Symptoms of cardiovascular diseases often go unnoticed in children and young adults due to their traditional association with older individuals. This lack of awareness frequently leads to undiagnosed cardiovascular conditions in young people, resulting in severe health complications and, tragically, even fatalities. The primary driver of these heart diseases in our country appears to be the escalating epidemic of diseases such as diabetes, hypertension, and high cholesterol.
On World Heart Day, doctors at Amrita Hospital in Kochi showed their concern over the shifts in heart disease trends among young adults. They highlighted a significant increase in cardiovascular cases, including heart attacks, affecting both young men and women, causing widespread concern. Doctors emphasized key factors linked to heart attacks in young people, aiming to raise awareness among both youths and their parents and promote overall physical and mental well-being.
Dr. Hisham Ahamed, Associate Professor and Consultant Cardiologist, Amrita Hospital, Kochi, said, “Diabetes, hypertension, and high cholesterol are the silent culprits behind a surge in youth heart attacks. It is crucial to share that everyone can be equally predisposed to these conditions. Identifying risk factors through regular check-ups, especially after reaching 40 or 45 years of age, is essential. Alongside raising awareness, it is vital for everyone to recognize these risk factors and adopt a healthy lifestyle.”
Dr. Hisham Ahamed emphasizes the importance of genetic factors in heart disease risk, “We observe numerous young patients, including athletes, with heart disease linked to strong genetic factors, such as atherosclerotic disease that often leads to heart attacks and myocardial infarctions, particularly in families with a history of it. Our approach involves genetic testing for precise risk assessment and intervention, incorporating medication and lifestyle adjustments. Additionally, cardiomyopathies like hypertrophic cardiomyopathy significantly contribute to sudden deaths, especially among athletes and those under 45 years old. Given the hereditary component of heart disease risk factors, it is imperative to proactively undergo preventive assessments and screenings to identify and address potential risks, thereby prioritizing heart health to mitigate the impact of family history on overall well-being.”
Lifestyle factors and other comorbidities undoubtedly play a significant role in this scenario. Nevertheless, individuals with a strong family history of heart disease, particularly when it manifests at a premature age, should maintain heightened vigilance, and take proactive measures.
In the context of changing trends in cardiovascular health, Dr. Saritha Sekhar, Adult Cardiologist, Amrita Hospital, Kochi said, “In recent years, we have observed a worrisome shift in cardiovascular health, markedly different from two decades ago. A rising number of younger individuals now experience multiple blockages in their blood supply. Importantly, this trend is not gender specific. While we previously believed women were protected from heart disease during menopause, this is no longer the case. Young females are developing multiple risk factors, including hypertension, diabetes, and thyroid disease. These factors, combined with the obesity epidemic and sedentary lifestyles, contribute to heart disease in younger individuals. Although the disease’s nature is similar in both genders, the evolving landscape underscores the growing vulnerability of young females to heart disease and early heart attacks.”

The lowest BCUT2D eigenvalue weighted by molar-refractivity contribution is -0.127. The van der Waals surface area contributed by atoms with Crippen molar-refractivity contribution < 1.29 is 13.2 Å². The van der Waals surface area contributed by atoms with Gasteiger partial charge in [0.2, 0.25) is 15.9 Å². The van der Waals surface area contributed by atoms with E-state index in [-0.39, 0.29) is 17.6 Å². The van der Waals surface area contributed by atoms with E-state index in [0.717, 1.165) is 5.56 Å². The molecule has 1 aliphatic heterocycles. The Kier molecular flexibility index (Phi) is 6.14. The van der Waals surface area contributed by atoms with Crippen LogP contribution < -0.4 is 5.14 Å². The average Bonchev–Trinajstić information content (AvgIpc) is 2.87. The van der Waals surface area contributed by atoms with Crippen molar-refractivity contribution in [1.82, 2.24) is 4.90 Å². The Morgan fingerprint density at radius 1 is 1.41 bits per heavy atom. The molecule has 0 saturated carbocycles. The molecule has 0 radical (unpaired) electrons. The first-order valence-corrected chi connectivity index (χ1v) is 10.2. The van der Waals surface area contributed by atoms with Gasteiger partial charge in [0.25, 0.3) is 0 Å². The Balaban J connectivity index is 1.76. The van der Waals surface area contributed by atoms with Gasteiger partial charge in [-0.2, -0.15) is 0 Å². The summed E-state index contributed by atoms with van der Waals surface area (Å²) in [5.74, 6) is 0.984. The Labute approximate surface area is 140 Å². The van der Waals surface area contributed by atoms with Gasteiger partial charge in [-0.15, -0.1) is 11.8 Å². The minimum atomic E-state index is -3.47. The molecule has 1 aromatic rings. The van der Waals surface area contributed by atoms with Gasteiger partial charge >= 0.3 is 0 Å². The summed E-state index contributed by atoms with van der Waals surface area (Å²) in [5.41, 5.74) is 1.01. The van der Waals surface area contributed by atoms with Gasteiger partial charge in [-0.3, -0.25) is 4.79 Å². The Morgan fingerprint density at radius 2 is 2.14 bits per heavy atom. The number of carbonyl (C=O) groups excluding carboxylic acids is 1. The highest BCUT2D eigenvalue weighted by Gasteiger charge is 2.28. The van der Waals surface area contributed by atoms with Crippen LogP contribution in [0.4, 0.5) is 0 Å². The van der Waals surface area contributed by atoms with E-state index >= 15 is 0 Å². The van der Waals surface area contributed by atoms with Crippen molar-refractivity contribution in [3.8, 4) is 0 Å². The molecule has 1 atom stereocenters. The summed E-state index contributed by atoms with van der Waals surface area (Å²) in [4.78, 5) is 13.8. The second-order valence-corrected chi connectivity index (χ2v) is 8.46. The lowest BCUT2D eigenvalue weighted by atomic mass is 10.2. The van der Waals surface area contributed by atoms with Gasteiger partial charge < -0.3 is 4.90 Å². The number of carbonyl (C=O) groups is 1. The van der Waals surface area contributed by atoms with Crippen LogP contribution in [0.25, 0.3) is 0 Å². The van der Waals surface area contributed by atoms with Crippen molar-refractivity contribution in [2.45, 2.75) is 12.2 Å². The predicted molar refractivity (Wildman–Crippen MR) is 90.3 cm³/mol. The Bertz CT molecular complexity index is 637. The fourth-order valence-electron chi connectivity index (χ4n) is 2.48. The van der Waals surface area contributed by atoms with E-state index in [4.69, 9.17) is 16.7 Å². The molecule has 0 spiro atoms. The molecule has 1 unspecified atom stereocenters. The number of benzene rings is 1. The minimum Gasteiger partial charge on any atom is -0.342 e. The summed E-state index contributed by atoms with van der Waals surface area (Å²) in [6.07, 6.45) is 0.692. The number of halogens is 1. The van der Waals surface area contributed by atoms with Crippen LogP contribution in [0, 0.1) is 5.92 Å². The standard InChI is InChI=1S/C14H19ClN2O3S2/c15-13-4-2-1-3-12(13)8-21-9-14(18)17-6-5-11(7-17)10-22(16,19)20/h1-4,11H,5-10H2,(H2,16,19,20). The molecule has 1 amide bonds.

Cardiologists at Amrita Hospital in Kochi have also highlighted an additional factor contributing to heart problems—an increasing prevalence of depression. Depression is often overlooked in both urban and rural areas and has emerged as a significant risk factor for heart diseases, particularly coronary conditions such as heart attacks.
Dr. Rajesh Thachathodiyl, Senior Interventional cardiologist, Professor & Head of Adult Cardiology, Amrita Hospital, Kochi added, “Depression, often overlooked, significantly increases the risk of heart diseases, especially conditions like heart attacks and blockages. Social biases discouraging open discussions on mental health, considered taboo in India, exacerbate this issue. The rising prevalence of depression adds to the health challenge, impacting urban and rural areas alike. Reluctance to seek help for mental health problems jeopardizes heart health. Recognizing depression as a critical risk factor and dismantling the stigma surrounding mental health discussions is crucial.”
Dr. Navaneetha Sasikumar, Associate Professor of Pediatric Cardiology, Amrita Hospital Kochi, said, ‘’As a pediatric cardiologist, I witness the shifting landscape of child mortality firsthand. Noncommunicable diseases like congenital heart conditions are emerging as significant threats to our children’s well-being. In this era, our duty is clear: We must equip ourselves with knowledge and expertise to ensure early identification and treatment. ‘Use Heart, Know Heart’ on this World Heart Day serves as a reminder that we, as healthcare professionals, parents, and caregivers, must unite to safeguard the hearts of our youngest patients.”
Health experts advocate adopting a heart-healthy lifestyle which involves focusing on nourishing foods, eliminating tobacco use, and making physical activity a daily priority. Regular health screenings, including blood pressure, cholesterol, lipids, and mental health check- ups, are crucial for early detection and management of heart disease risk factors. Timely intervention and preventive measures are essential in reducing the risk of cardiovascular diseases. Proactive screening is recommended for individuals of all ages, as it plays a significant role in maintaining heart health.